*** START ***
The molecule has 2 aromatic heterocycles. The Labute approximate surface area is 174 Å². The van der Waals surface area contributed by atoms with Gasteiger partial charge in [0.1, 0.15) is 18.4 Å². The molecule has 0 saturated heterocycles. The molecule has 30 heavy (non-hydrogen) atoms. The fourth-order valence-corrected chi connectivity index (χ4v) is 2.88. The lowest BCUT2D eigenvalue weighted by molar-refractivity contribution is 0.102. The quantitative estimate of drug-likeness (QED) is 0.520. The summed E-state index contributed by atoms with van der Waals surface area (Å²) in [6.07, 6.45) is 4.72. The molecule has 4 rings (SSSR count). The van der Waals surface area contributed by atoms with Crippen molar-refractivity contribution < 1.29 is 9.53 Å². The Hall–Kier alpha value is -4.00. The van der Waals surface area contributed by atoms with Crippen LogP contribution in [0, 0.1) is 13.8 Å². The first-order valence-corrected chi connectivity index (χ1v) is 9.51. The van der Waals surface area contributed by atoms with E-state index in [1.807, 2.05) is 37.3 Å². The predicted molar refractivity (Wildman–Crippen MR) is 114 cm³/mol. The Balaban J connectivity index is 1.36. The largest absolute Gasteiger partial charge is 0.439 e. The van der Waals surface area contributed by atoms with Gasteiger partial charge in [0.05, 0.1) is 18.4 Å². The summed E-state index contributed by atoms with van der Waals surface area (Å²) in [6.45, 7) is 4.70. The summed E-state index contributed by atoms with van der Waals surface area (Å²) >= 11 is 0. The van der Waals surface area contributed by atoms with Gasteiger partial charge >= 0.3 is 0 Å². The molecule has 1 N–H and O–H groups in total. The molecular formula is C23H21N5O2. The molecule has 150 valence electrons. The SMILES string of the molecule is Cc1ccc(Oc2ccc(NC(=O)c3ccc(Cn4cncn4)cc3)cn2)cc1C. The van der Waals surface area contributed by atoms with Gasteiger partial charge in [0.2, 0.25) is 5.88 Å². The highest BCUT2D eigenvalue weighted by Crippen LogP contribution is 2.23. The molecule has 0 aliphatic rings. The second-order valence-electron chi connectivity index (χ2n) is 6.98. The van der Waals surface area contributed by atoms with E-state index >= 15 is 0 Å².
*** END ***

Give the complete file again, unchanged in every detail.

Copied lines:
The molecule has 2 aromatic heterocycles. The Labute approximate surface area is 174 Å². The van der Waals surface area contributed by atoms with Gasteiger partial charge in [0.1, 0.15) is 18.4 Å². The molecule has 0 saturated heterocycles. The molecule has 30 heavy (non-hydrogen) atoms. The fourth-order valence-corrected chi connectivity index (χ4v) is 2.88. The lowest BCUT2D eigenvalue weighted by molar-refractivity contribution is 0.102. The quantitative estimate of drug-likeness (QED) is 0.520. The summed E-state index contributed by atoms with van der Waals surface area (Å²) in [6.07, 6.45) is 4.72. The molecule has 4 rings (SSSR count). The van der Waals surface area contributed by atoms with Crippen molar-refractivity contribution < 1.29 is 9.53 Å². The Hall–Kier alpha value is -4.00. The van der Waals surface area contributed by atoms with Crippen LogP contribution in [0, 0.1) is 13.8 Å². The first-order valence-corrected chi connectivity index (χ1v) is 9.51. The van der Waals surface area contributed by atoms with E-state index in [1.807, 2.05) is 37.3 Å². The predicted molar refractivity (Wildman–Crippen MR) is 114 cm³/mol. The Balaban J connectivity index is 1.36. The largest absolute Gasteiger partial charge is 0.439 e. The van der Waals surface area contributed by atoms with Gasteiger partial charge in [0.05, 0.1) is 18.4 Å². The summed E-state index contributed by atoms with van der Waals surface area (Å²) in [6.45, 7) is 4.70. The summed E-state index contributed by atoms with van der Waals surface area (Å²) >= 11 is 0. The van der Waals surface area contributed by atoms with Gasteiger partial charge >= 0.3 is 0 Å². The molecule has 1 N–H and O–H groups in total. The molecular formula is C23H21N5O2. The molecule has 150 valence electrons. The SMILES string of the molecule is Cc1ccc(Oc2ccc(NC(=O)c3ccc(Cn4cncn4)cc3)cn2)cc1C. The van der Waals surface area contributed by atoms with Gasteiger partial charge in [0.2, 0.25) is 5.88 Å². The highest BCUT2D eigenvalue weighted by Crippen LogP contribution is 2.23. The molecule has 0 aliphatic rings. The second-order valence-electron chi connectivity index (χ2n) is 6.98. The van der Waals surface area contributed by atoms with E-state index >= 15 is 0 Å².